Square Lake is the next lake heading north along the Fish Lake Chain of Lakes. The Square Lake outlet to Eagle Lake, known as the Eagle Lake Thoroughfare, is short and relatively direct, heading to the largest lake in the chain at 8,090 acres. This outlet also provides excellent salmon spawning. The lake reaches depths of 122 feet and is little developed. One boat launch on the northeast corner of the lake is reached by over seven miles of private, unimproved gravel road. Most boats enter from the other lakes.
A short stretch of river leads to Cross Lake, with 2,470 acres, a depth reaching 46 feet, and many cottages and homes along its shoreline. A seaplane base provides quick access for some area residents and guests, as the area is otherwise a five-hour drive from Portland. Fishing is primarily landlocked salmon and brook trout with a public boat ramp located at the southeast end of the lake. The boat ramp isn't suitable for large boats, but residents with their own ski boats enjoy water skiing, tubing and sailing.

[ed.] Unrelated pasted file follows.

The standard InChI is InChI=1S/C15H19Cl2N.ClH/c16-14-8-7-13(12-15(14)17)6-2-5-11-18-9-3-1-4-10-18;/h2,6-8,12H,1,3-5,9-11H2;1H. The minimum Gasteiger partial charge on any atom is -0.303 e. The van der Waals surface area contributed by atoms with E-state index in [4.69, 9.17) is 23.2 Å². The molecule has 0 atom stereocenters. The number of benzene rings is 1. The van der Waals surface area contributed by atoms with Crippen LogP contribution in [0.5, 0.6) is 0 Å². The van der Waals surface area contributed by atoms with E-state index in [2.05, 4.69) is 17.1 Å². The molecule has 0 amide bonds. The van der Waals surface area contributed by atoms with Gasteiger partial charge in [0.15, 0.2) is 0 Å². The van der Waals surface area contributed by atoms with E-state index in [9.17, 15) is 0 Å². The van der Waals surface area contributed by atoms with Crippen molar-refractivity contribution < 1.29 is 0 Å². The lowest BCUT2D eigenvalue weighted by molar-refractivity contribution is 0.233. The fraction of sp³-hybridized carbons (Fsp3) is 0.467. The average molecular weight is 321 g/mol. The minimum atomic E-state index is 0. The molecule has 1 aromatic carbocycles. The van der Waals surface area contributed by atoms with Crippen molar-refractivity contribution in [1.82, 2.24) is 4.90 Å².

Mud Lake is the next lake to the north, accessible via a pleasant kayak or canoe ride. Only 1,002 acres and just 20 feet deep, Mud Lake is the smallest and most shallow lake in the Fish River Chain. Private cottages and a few commercial camps lie along the northern shore. A short channel leads to Long Lake through the village of Sinclair. Northernmost lake in the Fish River Chain of Lakes, Long Lake covers 6,849 acres and reaches a depth of 163 feet. Located only a couple of miles from the Canadian border, the lake is quite heavily developed, including on Pelletier Island. The area has a distinct French Acadian flavor. A public boat launch and picnic areas are located at St. Agatha on the northwestern end of the lake. An annual ice fishing derby draws large numbers of fishermen vying for large cash prizes. A seaplane base is located on the western shore. A 32-mile trail around the lake makes it a favorite among cycling fans. All of these northernmost lakes are managed for salmon and trout and are connected by navigable natural channels.